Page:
Local group unveils Lucas County Medal of Honor plaqueWritten by Danielle Stanton | | firstname.lastname@example.org
In April 1862, two Union soldiers with ties to Lucas County were among 24 men who hijacked a Confederate train in Big Shanty, Ga., and rode it toward Chattanooga, Tenn., wreaking havoc to rail and telegraph lines.
Confederates pursued on foot and then by a series of trains before catching up.
Eight of the Andrew’s Raiders were hanged on the spot and the rest were taken prisoner, including Mark Wood and Wilson Brown.
The men were released after President Abraham Lincoln petitioned Confederate President Jefferson Davis to exchange prisoners.
Congress presented Wood and Wilson with the Medal of Honor for their role in what is known as the Great Locomotive Chase. Walt Disney made a movie called “The Great Locomotive Chase” in 1956.
Wood, who was born in Nottingham, England, died in Toledo in 1866 and is buried in Forest Lawn Cemetery. He was the first foreigner to be awarded the Medal of Honor.
Wilson was born in Logan County, Ohio, entered the Army in Wood County and died in 1916 in Toledo. He’s buried in New Belleville Ridge Cemetery in Wood County.
The military bestows the Medal of Honor for acts of bravery above and beyond the call of duty. Wilson and Wood are among the 18 Medal of Honor recipients who have either been born, lived, enlisted, died or were buried in Lucas County.
These 18 men were recently memorialized in a plaque by Remembrance Inc., chaired by Nick Haupricht. The plaque was unveiled during Remembrance Inc.’s annual fundraising dinner, featuring Medal of Honor recipient Sgt. Gary Beikirch. The plaque will eventually be placed on a slab of granite and installed along a walkway in Point Place near Summit Street, Haupricht said.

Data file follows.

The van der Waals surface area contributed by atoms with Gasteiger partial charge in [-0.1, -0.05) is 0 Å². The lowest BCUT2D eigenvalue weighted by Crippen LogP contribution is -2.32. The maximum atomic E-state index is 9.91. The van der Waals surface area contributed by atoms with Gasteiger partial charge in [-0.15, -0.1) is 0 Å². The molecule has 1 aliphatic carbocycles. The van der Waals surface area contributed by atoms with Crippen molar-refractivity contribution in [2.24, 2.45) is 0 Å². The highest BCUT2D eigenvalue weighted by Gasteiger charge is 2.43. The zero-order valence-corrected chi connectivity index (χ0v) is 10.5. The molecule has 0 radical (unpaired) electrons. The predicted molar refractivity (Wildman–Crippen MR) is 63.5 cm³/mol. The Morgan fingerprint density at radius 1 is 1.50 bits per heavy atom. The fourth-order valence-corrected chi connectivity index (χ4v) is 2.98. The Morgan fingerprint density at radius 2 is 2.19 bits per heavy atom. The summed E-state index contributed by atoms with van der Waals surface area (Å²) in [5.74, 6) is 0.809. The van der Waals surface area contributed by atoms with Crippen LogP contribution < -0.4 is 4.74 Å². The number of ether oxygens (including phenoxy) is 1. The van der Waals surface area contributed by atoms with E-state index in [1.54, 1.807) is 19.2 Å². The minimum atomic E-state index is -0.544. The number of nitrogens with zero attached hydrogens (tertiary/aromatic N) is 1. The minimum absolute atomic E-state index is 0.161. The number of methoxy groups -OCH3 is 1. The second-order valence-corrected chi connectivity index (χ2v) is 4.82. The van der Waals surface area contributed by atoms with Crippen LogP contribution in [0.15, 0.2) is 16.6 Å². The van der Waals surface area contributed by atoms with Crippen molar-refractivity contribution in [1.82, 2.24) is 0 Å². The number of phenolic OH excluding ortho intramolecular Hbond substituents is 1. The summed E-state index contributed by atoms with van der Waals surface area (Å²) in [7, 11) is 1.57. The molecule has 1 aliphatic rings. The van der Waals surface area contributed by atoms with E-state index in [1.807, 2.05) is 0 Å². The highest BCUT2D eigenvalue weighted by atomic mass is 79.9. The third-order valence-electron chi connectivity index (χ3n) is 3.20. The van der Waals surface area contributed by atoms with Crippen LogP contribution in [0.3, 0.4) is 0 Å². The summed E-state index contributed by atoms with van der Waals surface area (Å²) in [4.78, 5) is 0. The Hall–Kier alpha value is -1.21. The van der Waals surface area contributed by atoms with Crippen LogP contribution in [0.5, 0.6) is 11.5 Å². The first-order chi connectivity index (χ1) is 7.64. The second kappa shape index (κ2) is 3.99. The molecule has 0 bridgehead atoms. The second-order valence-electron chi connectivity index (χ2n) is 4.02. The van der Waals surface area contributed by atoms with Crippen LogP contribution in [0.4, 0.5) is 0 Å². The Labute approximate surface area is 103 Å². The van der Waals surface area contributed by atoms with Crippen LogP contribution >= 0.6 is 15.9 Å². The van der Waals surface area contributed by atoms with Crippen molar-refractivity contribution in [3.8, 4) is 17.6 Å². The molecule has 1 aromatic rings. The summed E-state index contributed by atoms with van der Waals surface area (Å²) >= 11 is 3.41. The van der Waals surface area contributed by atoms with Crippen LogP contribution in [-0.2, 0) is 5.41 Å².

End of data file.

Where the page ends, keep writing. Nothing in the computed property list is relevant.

“We’re trying to bring military history to light,” he said.
Haupricht, a Vietnam veteran, traveled to Arlington National Cemetery in March to research the 18 Medal of Honor recipients. For his efforts, he became an official researcher of the National Archives. While there, he unearthed the 18th recipient, Peter Johnson, who was born in Denmark but lived in Lucas County.
Johnson was awarded the Medal of Honor for his bravery aboard the USS Vixen in the Spanish American War in 1898.
“Following the explosion of the lower front manhole gasket of boiler A of the vessel, Johnson displayed great coolness and self-possession in entering the fire room,” Johnson’s citation reads.
Haupricht discovered the citation for James Richmond, a private in the Army, who was born in Maine but entered the service in Toledo. He captured a Confederate flag at Gettysburg in 1863, forcing a surrender. He died in 1864 and was buried in Arlington National Cemetery.
Some of the more compelling research by Haupricht is the story of recipients John Kountz and William Schmidt during the Civil War. Kountz died in 1909 and is buried in Calvary Cemetery in Toledo. In November 1863 at Missionary Ridge, Tenn., Kountz, a 16-year-old musician, dropped his drum and picked up a rife to charge the rebels. His leg was blown off.
Schmidt earned his medal for saving Kountz’ life by dragging the young man over a hill to safety under a rain of enemy fire. Schmidt was born in Tiffin and died in 1905 in Minneapolis, Minn.
Toledo has a bridge named after a Medal of Honor recipient Robert Craig, a second lieutenant in the Army. During the Allied invasion of Sicily in World War II, Craig captured a machine gun and deflected enemy fire to protect his platoon. He was killed in the firefight.
Craig was born in Scotland and emigrated with his family to the United States. They settled in Toledo. A drawbridge along Interstate 280 crossing the Maumee River was named the Craig Memorial Bridge in his honor.
Tags: Craig Memorial Bridge, James Richmond, John Kountz, Lucas County, Mark Wood, Medal of Honor, Nick Haupricht, Ohio, Peter Johnson, Remembrance Inc., Robert Craig, The Great Locomotive Chase, USS Vixen, William Schmidt, Wilson Brown